Anonymous More than 1 year ago
The book is about unlocking the secret to the Voynich manuscript. A young Jesuit priest and his two friends spend the entire book trying to unlock the code to this mysterious book, a book with roots to the great astronomers Tycho Brae and Johannes Kepler. Instead of an exciting tale all you get is long history and science lectures. There is almost no plot. The book moves at a snail's pace and you will be so glad when it finally ends. If you interested in a good book that mixes history with an exciting plot read Steve Berry. Stay away from his dud.
Anonymous More than 1 year ago
Anonymous More than 1 year ago
Anonymous More than 1 year ago
Anonymous More than 1 year ago
"The Book of God and Physics" is a fictional mystery based on a very genuine mystery, the Voynich Manuscript, a book written in a code that to date even the best cryptologists in the world have been unable to crack, and filled with curious drawings. Named after the Polish book dealer who unearthed it in modern times (quite a character in his own right), and currently residing in a U.S. university library, the Voynich Manuscript has apparently existed since at least the Renaissance though some suspect a hoax. Its real or purported history involves such colorful characters as the Emperor Rudolf II of Bohemia, the Elizabethan English astronomer, magician and spy John Dee, his roguish associate Edward Kelley, and the medieval English scientist Roger Bacon. In attempting to solve the mystery of the Manuscript, the three principal characters -- a Spanish Jesuit teacher, a Mexican beauty with fundamentalist connections, and an athestic British astronomer -- find themselves on what is by no means a straightforward quest, led on excursions into the life and death of the Danish astronomer Tycho Brahe at Rudolf II's court in Prague, golems, H.P. Lovecraft, and religious assaults on evolutionary theory in the United States, as well as the Vatican and Spanish royal archives and an underground labyrinth. Though the characters are somewhat representative of points of view, with the Jesuit being the most believable and sympathetic of the three, the plot is cleverly handled. The frequent diversions from the main story line, some of which connect up again while others are merely interesting false leads or sidelights, may trouble readers who prefer more conventionally plotted thrillers, but do successfully convey the atmosphere of the strange world from which the Manuscript emerged, with one foot in the alchemy and astrology of the Middle Ages and the other in modern science. That the novel has been translated does not impair its readability, but the sense of a non-American point of view is present throughout and adds to the feeling of "otherness" that is embodied in the Manuscript itself. For anyone who has heard of the Voynich Manuscript before, or is intrigued by its story, this novel is well worth reading and may encourage further exploration of the odd history behind this undecipherable document.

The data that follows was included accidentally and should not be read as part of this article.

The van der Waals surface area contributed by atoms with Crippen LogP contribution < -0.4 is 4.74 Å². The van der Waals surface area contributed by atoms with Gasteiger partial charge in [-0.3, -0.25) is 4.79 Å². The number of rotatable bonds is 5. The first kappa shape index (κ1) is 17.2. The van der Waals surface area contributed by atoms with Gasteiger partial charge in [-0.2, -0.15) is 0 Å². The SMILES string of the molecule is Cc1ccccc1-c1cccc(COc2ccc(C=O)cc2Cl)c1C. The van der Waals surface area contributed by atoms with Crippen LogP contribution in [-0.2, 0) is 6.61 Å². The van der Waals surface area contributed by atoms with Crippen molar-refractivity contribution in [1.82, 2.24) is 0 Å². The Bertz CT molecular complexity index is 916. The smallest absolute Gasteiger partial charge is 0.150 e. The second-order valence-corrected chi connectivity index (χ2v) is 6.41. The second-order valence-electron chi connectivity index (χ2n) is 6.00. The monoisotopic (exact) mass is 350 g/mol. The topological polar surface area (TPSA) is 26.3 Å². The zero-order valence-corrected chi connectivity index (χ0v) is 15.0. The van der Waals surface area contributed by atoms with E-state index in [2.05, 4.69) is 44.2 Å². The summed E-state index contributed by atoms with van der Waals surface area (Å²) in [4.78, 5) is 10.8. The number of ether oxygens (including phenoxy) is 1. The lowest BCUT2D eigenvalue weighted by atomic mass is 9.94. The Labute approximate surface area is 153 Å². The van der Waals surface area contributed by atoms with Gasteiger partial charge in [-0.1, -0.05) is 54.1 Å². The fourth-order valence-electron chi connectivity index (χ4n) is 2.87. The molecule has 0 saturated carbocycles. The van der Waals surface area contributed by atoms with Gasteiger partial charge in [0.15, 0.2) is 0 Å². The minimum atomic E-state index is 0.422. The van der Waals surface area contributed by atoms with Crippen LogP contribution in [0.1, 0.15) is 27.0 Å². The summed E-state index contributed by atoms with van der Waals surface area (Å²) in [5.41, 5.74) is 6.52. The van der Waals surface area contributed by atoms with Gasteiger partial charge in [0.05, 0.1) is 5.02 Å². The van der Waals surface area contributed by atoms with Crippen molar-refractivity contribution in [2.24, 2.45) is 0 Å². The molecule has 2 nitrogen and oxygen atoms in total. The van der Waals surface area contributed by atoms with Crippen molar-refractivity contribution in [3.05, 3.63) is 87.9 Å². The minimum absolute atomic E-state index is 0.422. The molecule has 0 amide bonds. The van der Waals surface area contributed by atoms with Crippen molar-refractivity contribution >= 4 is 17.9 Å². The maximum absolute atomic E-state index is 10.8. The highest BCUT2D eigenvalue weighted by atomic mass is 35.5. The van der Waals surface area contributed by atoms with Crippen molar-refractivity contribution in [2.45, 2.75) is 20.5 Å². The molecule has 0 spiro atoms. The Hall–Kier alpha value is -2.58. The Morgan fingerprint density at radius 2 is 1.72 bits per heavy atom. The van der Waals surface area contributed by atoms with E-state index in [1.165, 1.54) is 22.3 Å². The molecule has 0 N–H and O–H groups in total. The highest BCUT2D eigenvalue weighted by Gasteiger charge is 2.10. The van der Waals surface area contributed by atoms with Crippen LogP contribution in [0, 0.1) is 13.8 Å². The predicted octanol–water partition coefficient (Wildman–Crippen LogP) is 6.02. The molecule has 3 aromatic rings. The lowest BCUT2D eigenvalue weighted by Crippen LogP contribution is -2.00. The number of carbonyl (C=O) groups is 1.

EKC More than 1 year ago
Impossible to put down. It's like a murder mystery only it deals with an ancient untranslatable manuscript. And that manuscript actually exists. Joven has done a great job weaving history, science, astromony, religion, and ancient manuscripts into a marvelous novel.